October 30, 2014 § Leave a comment
A new copperplate etching based on the horses and mules who worked as pack animals in WWI. The horses which had largely been recruited for the cavalry found themselves being converted into a means of transportation after opposing sides became entrenched, carrying or pulling anything and everything from ammunition to ambulances. Gas masks were introduced for animals soon after the gas attacks began. This horse is shown carrying a Vickers Maxim 303. Machine gun and a Lee Enfield rifle
This will be on show, alongside other works, in Marlborough, Wiltshire, from 7th November.
October 22, 2014 § Leave a comment
‘Taking it’s title from Hamilton Sorley’s poem ‘To Germany’, ‘With New Won Eyes’ is an exhibition of works indirectly reflecting on the timelessness of war, and peace, to commemorate the centenary of WWI through the contrasting visions of two artists. Included is the etching ‘Standing To’ which was created for Michael Morpurgo’s ‘War Horse; Only Remembered’, (a concert and reading, currently touring the UK), as well as other recent large etchings, paintings and drawings about working horses, and the landscape of home, both agricultural and domestic. This is accompanied by a sculpture trail of works by Charlie Poulsen, whose remarkable pieces in wood, lead and concrete provide a dynamic physical element to the exhibition’.
For details click on the image above. The exhibition opens in Marlborough, Wiltshire, and will be touring over 2015-16 with an evolving body of work.
For anyone closer to home who is unable to come but would like to see the work, we will be organising an event at the gallery in Belford in December where many of the pieces from the exhibition will be on display to accompany a launch event for ‘Horse’ by Katrina Porteous.
All welcome to the event on 7th November, and if you know anyone who would like to attend please pass on the details. Now, as I still have much of the work to do, I will get back to the printing press…
October 22, 2014 § Leave a comment
Danny is typical of the 140,000 odd horses that were recruited by the army in a matter of weeks after the outbreak of the First World War, leaving farms with perhaps one in four horses, in a time when horses were still the driving force behind, or rather in front of, everything. None of the horses would ever return to the farms they were taken from.
October 18, 2014 § Leave a comment
This is one of several photos I was sent by kind and audacious friends and acquaintances who either inhabit or have passed through the capital in recent months, though with the time it has taken me to get round to post it one would have thought we were still dependent on a coach and four to get news from there, rather than the far less attractive means of communication we now have at our disposal. I myself have not ventured so far afield for many moons, and I am not sure if it still there, but as anyone who grew up with The Hungry Caterpillar (amongst other masterpieces by Eric Carle) will understand, I was very excited indeed to have a picture of mine next to one of his (you can just see the backside of a Bear in the photo here), so I am posting it anyway! The hoardings are at or near Kings Cross, and erected by the House of Illustration who recently celebrated opening their shiny new doors to the public after many years of fundraising. Quentin Blake, whose brainchild this is, has his work showing there at present. For more information go to: www.houseofillustration.org.uk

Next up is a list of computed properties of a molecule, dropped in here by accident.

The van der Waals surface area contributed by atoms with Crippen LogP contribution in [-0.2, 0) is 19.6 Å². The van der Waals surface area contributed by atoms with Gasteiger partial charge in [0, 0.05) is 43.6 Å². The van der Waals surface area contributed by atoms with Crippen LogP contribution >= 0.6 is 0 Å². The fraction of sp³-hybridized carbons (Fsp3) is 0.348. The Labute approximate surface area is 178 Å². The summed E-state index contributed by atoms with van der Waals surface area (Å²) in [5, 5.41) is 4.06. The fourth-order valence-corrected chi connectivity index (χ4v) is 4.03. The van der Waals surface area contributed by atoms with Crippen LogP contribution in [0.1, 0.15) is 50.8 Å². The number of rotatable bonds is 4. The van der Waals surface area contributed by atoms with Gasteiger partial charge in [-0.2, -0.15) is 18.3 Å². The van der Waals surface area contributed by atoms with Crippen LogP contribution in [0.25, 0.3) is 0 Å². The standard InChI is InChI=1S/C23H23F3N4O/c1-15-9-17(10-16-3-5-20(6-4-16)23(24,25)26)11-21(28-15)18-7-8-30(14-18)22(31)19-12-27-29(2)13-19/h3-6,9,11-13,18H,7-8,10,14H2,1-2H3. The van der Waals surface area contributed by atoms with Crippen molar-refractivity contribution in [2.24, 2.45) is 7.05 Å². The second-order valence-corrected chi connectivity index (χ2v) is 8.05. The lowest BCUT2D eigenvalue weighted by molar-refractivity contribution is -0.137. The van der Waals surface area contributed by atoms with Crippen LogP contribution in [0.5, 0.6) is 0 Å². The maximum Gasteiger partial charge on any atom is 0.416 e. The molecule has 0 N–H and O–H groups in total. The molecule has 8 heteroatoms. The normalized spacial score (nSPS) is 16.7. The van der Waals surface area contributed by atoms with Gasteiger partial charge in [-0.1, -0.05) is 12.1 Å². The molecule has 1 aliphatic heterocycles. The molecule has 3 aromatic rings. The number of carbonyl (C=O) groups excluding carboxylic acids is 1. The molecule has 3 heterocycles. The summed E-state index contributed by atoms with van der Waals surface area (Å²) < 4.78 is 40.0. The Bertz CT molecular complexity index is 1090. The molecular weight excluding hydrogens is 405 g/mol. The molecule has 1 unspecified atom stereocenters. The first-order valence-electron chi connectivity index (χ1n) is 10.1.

And this is the piece I contributed to one of their auctions at Sotheby’s as part of the fundraising. Called ‘The Log-Book of the Zanzibar’ I can’t resist posting it, showing, perhaps verging on blasphemy, one of our best loved writers in the bath…
October 15, 2014 § 1 Comment
I thought, in view of all the different kinds of ‘prints’ on the market nowadays, and in the lead up to the forthcoming exhibition, that it might be nice to record an etching plate in real time. Some people will know all about etching, more than I ever will, but for those who aren’t familiar with printmaking methods, or ‘intaglio’ in particular, I thought a record in photographs might not go amiss. Above is a photo of a large copper plate, 1mm thick, and comes in sheet sizes of 1x2m which I get cut into 3 sections on the huge guillotine at a local engineering firm. They tend to make cattle sheds and hay barns so what might be a large sheet of metal for you and me is no problem for them! The first step is to degrease the copper plate with whiting and ammonia, which in the spirit of Blue Peter you’ll have to assume is already done. The next step is to heat the plate and apply the ‘ground’…
One wants the ground in a nice thin even layer. Thin enough to draw through without it flaking off, and thick enough to not break down in the acid, for it is this ground which protects the metal during the etching process.
You can see the difference in the colour below. Some people smoke the ground black, which makes it easier to see where one is drawing, and with the shorter days and poor lighting, I might try this, one day. I tend to work on plates in situ where possible, thought the big ones are a bit more cumbersome. Eitherway it’s best to wrap them up in paper until time of use, this one is destined for a remarkable piece of poetry called ‘Horse’…
October 3, 2014 § 1 Comment
Both of them kindly modelled for me round the back of their trailer before going home. To see a large etching plate of Danny and how baling was done before the tractor revolution (rope, a canny horse and a couple of hard working blokes), then watch this space… Danny, Stanley and others will feature in the forthcoming exhibition in Marlborough, Wiltshire, in November. For more information or to receive an invitation, please get in touch.